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The Electric Competition Debate in...New York

Fortnightly Magazine - May 15 1998

of 'x' percent," Helmer said in February. "The same solution will not fit all customers."

Helmer quipped that Silver "apparently is hanging by a cliff and talking to God and not liking the answers." She explained the PSC was restructuring the electricity industry using a bottoms-up approach. "This process began in 1993 and is based on the recommendations of more than 90 diverse parties," she added.

Many of the larger New York utilities have cut their own deals with generators, which has slowed the pace of deregulation in that state, said Dan Scotto, senior managing director of Bear Stearns & Co. He predicted that New York would be more active during the next year.

Silver questioned whether the market that will emerge from the PSC's efforts truly will offer competition. He said New York utilities charged the highest electric rates in the nation. For example, he noted that in 1996 New Yorkers paid an average of 62 percent more than the national average for their electricity. The disparity continues to widen each year.

"You don't have to be a financial analyst to see that right now New York continues to go in the wrong direction," Silver said. "I think therefore it is fair to say that ongoing attempts to reduce rates and start competition are not working." He said PSC rate cuts for small businesses are "minuscule" and "nonexistent" for homeowners (em all at the benefit of large industrial customers.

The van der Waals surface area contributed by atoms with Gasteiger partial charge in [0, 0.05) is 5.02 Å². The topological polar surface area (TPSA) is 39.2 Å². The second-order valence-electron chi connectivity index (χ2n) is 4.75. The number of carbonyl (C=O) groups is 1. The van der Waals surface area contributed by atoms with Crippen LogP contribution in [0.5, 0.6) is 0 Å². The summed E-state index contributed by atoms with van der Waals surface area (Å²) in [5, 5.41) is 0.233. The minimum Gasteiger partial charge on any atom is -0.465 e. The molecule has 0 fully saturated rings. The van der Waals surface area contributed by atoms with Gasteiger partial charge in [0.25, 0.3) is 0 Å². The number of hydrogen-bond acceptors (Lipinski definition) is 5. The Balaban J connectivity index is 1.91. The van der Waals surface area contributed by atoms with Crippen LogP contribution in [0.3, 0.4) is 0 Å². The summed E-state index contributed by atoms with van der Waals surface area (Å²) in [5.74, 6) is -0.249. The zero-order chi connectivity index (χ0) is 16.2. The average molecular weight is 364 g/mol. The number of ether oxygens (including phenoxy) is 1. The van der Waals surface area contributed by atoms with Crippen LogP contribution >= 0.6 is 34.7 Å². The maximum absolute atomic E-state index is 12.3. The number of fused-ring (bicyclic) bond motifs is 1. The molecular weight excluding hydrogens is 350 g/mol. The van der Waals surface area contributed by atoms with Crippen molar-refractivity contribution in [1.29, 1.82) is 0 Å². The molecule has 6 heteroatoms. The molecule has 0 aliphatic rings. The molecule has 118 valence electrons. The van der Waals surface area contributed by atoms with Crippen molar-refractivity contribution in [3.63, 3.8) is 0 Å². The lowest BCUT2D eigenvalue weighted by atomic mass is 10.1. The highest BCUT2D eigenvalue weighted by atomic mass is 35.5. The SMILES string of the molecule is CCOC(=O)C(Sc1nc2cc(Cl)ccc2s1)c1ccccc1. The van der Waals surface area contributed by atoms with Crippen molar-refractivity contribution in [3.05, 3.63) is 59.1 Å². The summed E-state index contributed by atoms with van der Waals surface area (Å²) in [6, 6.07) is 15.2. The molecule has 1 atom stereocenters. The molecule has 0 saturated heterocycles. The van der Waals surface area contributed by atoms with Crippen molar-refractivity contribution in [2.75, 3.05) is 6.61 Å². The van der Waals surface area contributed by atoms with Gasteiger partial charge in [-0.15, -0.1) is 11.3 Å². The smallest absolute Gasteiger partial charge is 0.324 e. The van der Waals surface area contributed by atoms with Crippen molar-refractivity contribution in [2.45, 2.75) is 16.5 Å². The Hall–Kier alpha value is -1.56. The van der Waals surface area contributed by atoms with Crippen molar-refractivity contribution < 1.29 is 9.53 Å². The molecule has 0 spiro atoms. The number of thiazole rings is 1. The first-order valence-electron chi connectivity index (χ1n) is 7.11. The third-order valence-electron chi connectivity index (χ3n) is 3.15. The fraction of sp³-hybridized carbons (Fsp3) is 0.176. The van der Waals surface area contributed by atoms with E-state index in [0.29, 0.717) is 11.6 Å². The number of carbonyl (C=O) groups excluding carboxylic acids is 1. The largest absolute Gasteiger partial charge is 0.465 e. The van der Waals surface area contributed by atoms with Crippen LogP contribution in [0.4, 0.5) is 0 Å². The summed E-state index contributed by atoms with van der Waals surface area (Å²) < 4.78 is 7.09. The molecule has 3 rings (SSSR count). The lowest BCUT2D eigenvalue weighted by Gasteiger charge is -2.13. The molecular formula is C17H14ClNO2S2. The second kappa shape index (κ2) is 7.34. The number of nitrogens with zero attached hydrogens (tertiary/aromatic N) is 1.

Silver pointed to the takeover of the Long Island Lighting Co. by the state's Long Island Power Authority, and noted that the contract guaranteed rate cuts that were enabled due to the use of tax-exempt financing. He pointed out that the governor made sure in that deal that all customer classes, not just large industrial customers, would receive equal savings. In fact, that deal came closer to realization in March when the Internal Revenue Service issued a ruling allowing LIPA to move forward. LILCO will issue $7.3 billion in municipal bonds as approved by the IRS. The IRS further ruled that revenues produced by LIPA's utility business would not be subject to federal income taxes.

Helmer defended the PSC's efforts. She said the PSC decided to provide larger rate decreases to industrial customers under rate cap plans. This action was based on the belief that industrial customers needed a bigger boost given the state of the economy in New York. Generation of new industrial jobs has languished in the state due to high electricity rates. To retain an industrial clientele, the PSC realized it needed to provide faster rate relief.

Working Out the Details

The issues of securitization, stranded costs, and the state's gross receipts tax have generated a bit more cohesion between state house and commission.

Silver noted that in every state that has passed securitization legislation, it was either part of a general restructuring bill or passed after a comprehensive bill.

"Here in New York, the calls for securitization have deteriorated to desperate claims and that's all." He explained that some parties have claimed that securitization alone could reduce rates